Programming of the memory device 28 in accordance with the techniques described herein can be referred to as MLC data storage. As used herein, the term MLC data storage refers to independently “programming” each memory device 28 (or in the case of a dielectric charge storing device, programming each charge storing region of the device) with amount of charge selected from the four distinguishable amounts, including the blank program level and the three charged program levels. Therefore, in the MLC data storage embodiment, each floating gate memory device 28 (or “transistor”) has four data states and each dielectric charge trapping memory device 28 has sixteen data states (four data states per charge trapping region for a total of sixteen logical combinations). In another embodiment, there can be more than three charged program levels.

For purposes of the present disclosure, the programming technique to store charge in the floating gate 26 involves hot electron injection, also referred to as channel hot electron injection (CHE). However, it should be appreciated that modifications to the programming techniques can be made to accommodate variations in the specific memory device used.

Using hot electron injection, the floating gate 26 can be programmed to store electrons by applying voltages to one of the bitlines 14 (e.g., bitline 14 a functioning as the drain) and to the wordline 22 (e.g., functioning as the control gate 32). The other bitline 14 (e.g., bitline 14 b functioning as the source) provides carriers (e.g., electrons) for the CHE programming of the memory device 28. In one embodiment, a bias voltage potential is applied to the source to supply greater control over electron injection, which leads to enhanced data retention capability of the memory device 28. For instance, the source bias potential can function to limit programming current of the programmed cell and reduce bitline leakage from unprogrammed cells on the same bitline.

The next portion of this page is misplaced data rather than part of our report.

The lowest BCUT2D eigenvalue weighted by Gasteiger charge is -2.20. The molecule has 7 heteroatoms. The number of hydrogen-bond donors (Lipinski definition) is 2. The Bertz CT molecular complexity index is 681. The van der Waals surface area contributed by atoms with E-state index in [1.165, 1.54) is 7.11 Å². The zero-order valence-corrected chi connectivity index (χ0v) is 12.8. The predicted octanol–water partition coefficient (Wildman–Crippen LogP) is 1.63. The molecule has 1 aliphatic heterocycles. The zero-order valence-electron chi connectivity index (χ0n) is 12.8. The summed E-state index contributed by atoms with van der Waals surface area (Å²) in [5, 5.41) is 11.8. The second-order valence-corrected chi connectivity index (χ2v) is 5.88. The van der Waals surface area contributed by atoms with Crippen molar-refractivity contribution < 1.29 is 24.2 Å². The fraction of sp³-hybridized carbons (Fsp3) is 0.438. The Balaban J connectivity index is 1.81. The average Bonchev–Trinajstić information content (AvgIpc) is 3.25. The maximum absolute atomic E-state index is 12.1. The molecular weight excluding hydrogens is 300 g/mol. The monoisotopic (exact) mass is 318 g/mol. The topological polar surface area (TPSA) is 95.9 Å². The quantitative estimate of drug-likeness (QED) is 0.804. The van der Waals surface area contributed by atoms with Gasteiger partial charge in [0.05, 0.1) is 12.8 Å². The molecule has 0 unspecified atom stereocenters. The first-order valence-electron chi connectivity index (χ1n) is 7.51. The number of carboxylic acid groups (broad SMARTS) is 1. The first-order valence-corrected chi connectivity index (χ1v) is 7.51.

The voltages applied to the control gate 32, the source and the drain of the programmed cell generate a vertical electric field through the dielectric layers 16 and 20 and the charge storing floating gate 26 and a lateral electric field along the length of the channel 30 from the source to the drain. At a given threshold voltage, the channel 30 will invert such that electrons are drawn off the source and begin accelerating toward the drain. As the electrons move along the length of the channel 30, the electrons gain energy and upon attaining enough energy, the electrons are able to jump over the potential barrier of the bottom dielectric layer 16 and into the floating gate 26 where the electrons become trapped. These accelerated electrons are termed hot electrons and once injected into the floating gate 26, stay in the floating gate 26.